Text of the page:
I am an ex-historian and lawyer who has lived in New Zealand and Germany. For the past 17 years, I have been a psychotherapist with my own private practice in Central London. I love working with people from all backgrounds and cultures and am currently integrating my passion for crafting into my work with clients, particularly those suffering from anxiety.
What enables people to make the changes they long for and what gets in the way of that and causes them to self-sabotage and get stuck.
A willingness to trust in the process, accept that real change may not happen quickly and the ability to stick with it and just keep showing up.
I also work with most of the major psychological and mental health issues.
Cognitive Behavioural Therapy is a more structured, goal-oriented approach to therapy. According to CBT, destructive behaviours result from unhealthy emotions, and unhealthy emotions stem from distorted patterns of thinking - for example, overgeneralising, catastrophising, magnifying negatives and minimising positives. CBT helps clients to identify and challenge these cognitive errors, to replace them with more realistic thoughts and to learn coping skills and practical strategies that minimise dysfunctional behaviour.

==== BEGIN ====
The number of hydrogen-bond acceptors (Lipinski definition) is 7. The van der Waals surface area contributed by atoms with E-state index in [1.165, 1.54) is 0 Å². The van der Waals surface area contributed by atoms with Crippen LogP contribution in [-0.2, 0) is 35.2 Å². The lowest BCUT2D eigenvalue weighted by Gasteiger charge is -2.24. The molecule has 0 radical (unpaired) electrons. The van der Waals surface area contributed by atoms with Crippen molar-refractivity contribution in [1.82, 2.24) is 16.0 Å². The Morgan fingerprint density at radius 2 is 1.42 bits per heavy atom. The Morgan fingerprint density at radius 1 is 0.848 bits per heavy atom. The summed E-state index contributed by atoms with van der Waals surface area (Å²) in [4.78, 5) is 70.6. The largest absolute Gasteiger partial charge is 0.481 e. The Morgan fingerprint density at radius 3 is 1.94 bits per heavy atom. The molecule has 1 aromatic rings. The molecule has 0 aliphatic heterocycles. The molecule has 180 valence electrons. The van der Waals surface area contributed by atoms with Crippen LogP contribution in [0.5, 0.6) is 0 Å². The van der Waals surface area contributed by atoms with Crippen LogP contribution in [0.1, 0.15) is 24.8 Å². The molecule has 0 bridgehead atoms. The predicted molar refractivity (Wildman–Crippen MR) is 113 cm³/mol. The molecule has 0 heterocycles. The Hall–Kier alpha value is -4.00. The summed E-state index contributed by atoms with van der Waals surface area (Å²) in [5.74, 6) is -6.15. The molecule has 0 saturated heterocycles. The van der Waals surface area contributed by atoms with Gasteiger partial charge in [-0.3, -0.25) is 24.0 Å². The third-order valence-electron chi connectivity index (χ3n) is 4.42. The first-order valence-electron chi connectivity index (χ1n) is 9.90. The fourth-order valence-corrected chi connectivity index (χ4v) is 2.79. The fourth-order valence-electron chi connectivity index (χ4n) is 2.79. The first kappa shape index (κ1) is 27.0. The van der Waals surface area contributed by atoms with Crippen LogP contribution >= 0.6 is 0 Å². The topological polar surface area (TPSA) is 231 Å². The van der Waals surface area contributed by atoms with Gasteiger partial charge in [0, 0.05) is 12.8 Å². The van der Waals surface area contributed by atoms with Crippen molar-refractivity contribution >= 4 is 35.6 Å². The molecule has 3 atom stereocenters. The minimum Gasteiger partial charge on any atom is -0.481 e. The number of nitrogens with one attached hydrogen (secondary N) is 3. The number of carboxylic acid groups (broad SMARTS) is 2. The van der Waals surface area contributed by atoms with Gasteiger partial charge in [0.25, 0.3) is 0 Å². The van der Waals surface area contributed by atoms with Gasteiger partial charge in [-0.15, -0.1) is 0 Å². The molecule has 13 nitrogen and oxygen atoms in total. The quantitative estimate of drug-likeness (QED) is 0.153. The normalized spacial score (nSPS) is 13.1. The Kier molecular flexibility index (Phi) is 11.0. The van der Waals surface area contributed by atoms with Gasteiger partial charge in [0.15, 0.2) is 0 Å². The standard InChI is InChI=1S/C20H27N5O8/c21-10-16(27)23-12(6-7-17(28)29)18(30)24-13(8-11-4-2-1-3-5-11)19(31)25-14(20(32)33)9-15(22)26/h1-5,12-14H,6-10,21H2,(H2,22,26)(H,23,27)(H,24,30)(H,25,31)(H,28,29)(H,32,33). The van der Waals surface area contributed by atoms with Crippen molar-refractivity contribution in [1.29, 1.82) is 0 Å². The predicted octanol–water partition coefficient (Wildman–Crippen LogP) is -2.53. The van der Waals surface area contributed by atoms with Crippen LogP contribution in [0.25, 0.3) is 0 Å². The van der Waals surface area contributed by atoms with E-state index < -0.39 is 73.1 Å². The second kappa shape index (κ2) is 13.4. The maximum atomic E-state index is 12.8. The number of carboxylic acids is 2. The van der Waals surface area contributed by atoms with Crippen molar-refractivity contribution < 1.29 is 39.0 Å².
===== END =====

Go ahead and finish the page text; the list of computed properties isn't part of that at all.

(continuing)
Existential Therapy focuses on our subjective way of being here and now and the unique meaning we give to our experiences. In this approach, there is no right or wrong way of being. Instead, it's important to realise the power and responsibility inherent in our choices, the freedom to make new ones and the need to face reality, rather than try to escape from it. Existential therapy explores our unique responses to universal questions like alienation, despair, meaninglessness and mortality, but its ultimate goal is to help us live with deeper awareness, authenticity, courage, presence and awe.
Eye Movement Desensitisation and Reprocessing (EMDR) therapy is considered especially effective in treating trauma in children, adolescents and adults. It relies on left-to-right brain stimulation, which happens as you move your eyes from side to side, or through alternating taps that you can feel. The theory is that trauma disrupts our brain’s ability to process information, so difficult experiences get trapped inside and fester. Improving the communication between the left and the right brain helps to unlock, process and resolve distressing memories.
Mindfulness is based on the Buddhist practice of focusing our attention on the present moment and responding to whatever is happening with acceptance, curiosity and openness. Mindfulness helps us learn to notice our thoughts and feelings without judging or identifying with them. In this way we can acknowledge and observe what's happening to us without reacting to it in self-destructive ways. Mindfulness helps us 'catch' ourselves before we get sucked down a rabbit hole of self-criticism and rumination. It has been found especially effective in the treatment of depression, stress and addiction relapse.
We will meet once a week for 50 min. I charge £70 per session for individuals and £90 per session for couples.